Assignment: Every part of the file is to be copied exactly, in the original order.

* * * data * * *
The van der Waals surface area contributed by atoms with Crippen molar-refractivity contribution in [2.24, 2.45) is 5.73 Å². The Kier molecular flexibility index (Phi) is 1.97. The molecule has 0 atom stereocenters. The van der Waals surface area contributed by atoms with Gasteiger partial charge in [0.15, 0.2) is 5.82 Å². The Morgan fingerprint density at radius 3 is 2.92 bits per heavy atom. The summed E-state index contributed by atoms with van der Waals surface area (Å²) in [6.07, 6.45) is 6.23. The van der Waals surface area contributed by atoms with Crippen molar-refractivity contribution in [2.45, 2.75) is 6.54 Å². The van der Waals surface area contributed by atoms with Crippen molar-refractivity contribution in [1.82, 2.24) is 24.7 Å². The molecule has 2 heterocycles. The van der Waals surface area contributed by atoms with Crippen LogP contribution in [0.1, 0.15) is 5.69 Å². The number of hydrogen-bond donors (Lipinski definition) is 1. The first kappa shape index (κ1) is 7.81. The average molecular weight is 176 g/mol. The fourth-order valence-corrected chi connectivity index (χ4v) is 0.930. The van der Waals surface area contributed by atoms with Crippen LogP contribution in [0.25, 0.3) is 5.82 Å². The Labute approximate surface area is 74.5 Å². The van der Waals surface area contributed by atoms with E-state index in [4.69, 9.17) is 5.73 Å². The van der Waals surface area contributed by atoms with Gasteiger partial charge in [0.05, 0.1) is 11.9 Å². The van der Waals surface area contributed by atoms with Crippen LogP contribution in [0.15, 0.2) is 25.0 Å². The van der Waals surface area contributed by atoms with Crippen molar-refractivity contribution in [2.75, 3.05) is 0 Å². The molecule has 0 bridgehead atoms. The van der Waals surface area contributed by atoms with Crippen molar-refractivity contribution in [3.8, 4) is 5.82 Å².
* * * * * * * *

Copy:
The van der Waals surface area contributed by atoms with Crippen molar-refractivity contribution in [2.24, 2.45) is 5.73 Å². The Kier molecular flexibility index (Phi) is 1.97. The molecule has 0 atom stereocenters. The van der Waals surface area contributed by atoms with Gasteiger partial charge in [0.15, 0.2) is 5.82 Å². The Morgan fingerprint density at radius 3 is 2.92 bits per heavy atom. The summed E-state index contributed by atoms with van der Waals surface area (Å²) in [6.07, 6.45) is 6.23. The van der Waals surface area contributed by atoms with Crippen molar-refractivity contribution in [2.45, 2.75) is 6.54 Å². The van der Waals surface area contributed by atoms with Crippen molar-refractivity contribution in [1.82, 2.24) is 24.7 Å². The molecule has 2 heterocycles. The van der Waals surface area contributed by atoms with Crippen LogP contribution in [0.1, 0.15) is 5.69 Å². The number of hydrogen-bond donors (Lipinski definition) is 1. The first kappa shape index (κ1) is 7.81. The average molecular weight is 176 g/mol. The fourth-order valence-corrected chi connectivity index (χ4v) is 0.930. The van der Waals surface area contributed by atoms with Crippen LogP contribution in [0.25, 0.3) is 5.82 Å². The Labute approximate surface area is 74.5 Å². The van der Waals surface area contributed by atoms with E-state index in [4.69, 9.17) is 5.73 Å². The van der Waals surface area contributed by atoms with Gasteiger partial charge in [0.05, 0.1) is 11.9 Å². The van der Waals surface area contributed by atoms with Crippen LogP contribution in [0.15, 0.2) is 25.0 Å². The van der Waals surface area contributed by atoms with Crippen molar-refractivity contribution in [2.75, 3.05) is 0 Å². The molecule has 0 bridgehead atoms. The van der Waals surface area contributed by atoms with Crippen molar-refractivity contribution in [3.8, 4) is 5.82 Å².